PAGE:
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It’s confirmed: Red meat is bad for your heart. Though you’ve likely heard it before, new research shows what doctors and health experts have been saying for years -- too much red meat, like fatty steaks and lamb chops, lead to an increased risk of heart disease.
Turns out, it’s not so much the cholesterol or saturated fat that’s to blame, according to the study, published in Nature Medicine. It's a compound found in red meat called carnitine that's linked to clogged arteries. The bacteria in our guts convert carnitine into a harmful chemical called TMAO that can thicken the arteries.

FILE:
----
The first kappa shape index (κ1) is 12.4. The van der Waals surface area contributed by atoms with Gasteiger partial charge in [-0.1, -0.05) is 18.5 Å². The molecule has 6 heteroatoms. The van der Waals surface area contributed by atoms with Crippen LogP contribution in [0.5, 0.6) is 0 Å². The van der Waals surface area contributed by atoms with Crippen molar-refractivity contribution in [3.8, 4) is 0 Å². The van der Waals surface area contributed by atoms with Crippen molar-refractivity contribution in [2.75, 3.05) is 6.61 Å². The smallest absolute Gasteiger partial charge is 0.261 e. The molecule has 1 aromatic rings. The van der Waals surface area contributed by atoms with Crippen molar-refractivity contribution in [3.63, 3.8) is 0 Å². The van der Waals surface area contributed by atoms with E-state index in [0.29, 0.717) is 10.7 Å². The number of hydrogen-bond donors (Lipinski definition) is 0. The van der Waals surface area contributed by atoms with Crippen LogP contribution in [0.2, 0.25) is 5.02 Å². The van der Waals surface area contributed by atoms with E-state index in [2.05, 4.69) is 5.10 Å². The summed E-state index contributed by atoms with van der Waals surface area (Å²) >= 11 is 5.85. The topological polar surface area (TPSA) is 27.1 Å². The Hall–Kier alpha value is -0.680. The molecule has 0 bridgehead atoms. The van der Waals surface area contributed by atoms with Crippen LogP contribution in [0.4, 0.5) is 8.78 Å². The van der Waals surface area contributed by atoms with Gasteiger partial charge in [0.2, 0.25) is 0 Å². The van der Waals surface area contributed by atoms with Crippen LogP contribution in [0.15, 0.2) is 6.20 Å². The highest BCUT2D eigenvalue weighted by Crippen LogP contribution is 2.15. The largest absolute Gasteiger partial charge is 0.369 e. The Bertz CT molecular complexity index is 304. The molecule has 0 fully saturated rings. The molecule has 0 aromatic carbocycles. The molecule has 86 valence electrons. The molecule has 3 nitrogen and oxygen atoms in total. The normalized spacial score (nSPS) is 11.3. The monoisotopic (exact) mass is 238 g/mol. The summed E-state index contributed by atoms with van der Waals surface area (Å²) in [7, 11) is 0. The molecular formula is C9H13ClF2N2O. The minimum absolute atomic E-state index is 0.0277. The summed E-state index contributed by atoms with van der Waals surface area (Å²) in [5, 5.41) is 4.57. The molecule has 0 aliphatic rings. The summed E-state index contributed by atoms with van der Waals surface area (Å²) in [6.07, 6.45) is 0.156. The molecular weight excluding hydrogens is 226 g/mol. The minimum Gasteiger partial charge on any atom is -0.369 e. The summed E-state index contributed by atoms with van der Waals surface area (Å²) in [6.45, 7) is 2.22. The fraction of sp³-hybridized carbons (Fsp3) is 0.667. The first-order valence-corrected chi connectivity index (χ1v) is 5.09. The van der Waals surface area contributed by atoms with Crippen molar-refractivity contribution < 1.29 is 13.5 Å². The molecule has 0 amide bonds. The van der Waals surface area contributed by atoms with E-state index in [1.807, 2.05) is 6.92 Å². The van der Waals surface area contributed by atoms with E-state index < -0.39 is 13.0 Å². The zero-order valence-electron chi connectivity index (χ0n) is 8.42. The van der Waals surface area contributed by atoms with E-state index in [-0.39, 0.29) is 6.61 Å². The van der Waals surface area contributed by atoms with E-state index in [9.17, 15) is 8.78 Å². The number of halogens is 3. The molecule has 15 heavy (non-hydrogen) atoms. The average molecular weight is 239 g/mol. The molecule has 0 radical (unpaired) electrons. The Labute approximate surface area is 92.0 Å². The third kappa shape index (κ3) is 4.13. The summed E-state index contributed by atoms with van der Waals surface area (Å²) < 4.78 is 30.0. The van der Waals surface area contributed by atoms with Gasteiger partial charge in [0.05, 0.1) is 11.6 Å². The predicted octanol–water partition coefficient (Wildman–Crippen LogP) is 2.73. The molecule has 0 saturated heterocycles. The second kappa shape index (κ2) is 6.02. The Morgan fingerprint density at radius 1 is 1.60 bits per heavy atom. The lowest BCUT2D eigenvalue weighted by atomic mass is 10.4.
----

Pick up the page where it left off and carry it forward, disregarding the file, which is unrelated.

Though recommendations to cut back on red meat may be nothing new, limiting how much red meat you eat can keep your heart healthier. The study also indicated that it’s not just red meat we need to watch out for: Carnitine is a popular dietary supplement commonly found in weight-loss products and energy drinks.
Overall, the findings reinforces advice to switch to a Mediterranean-style diet for better heart health -- nixing processed food and red meat for an uptick in fish, fruits and vegetables. Based on this study, that's probably the way to go.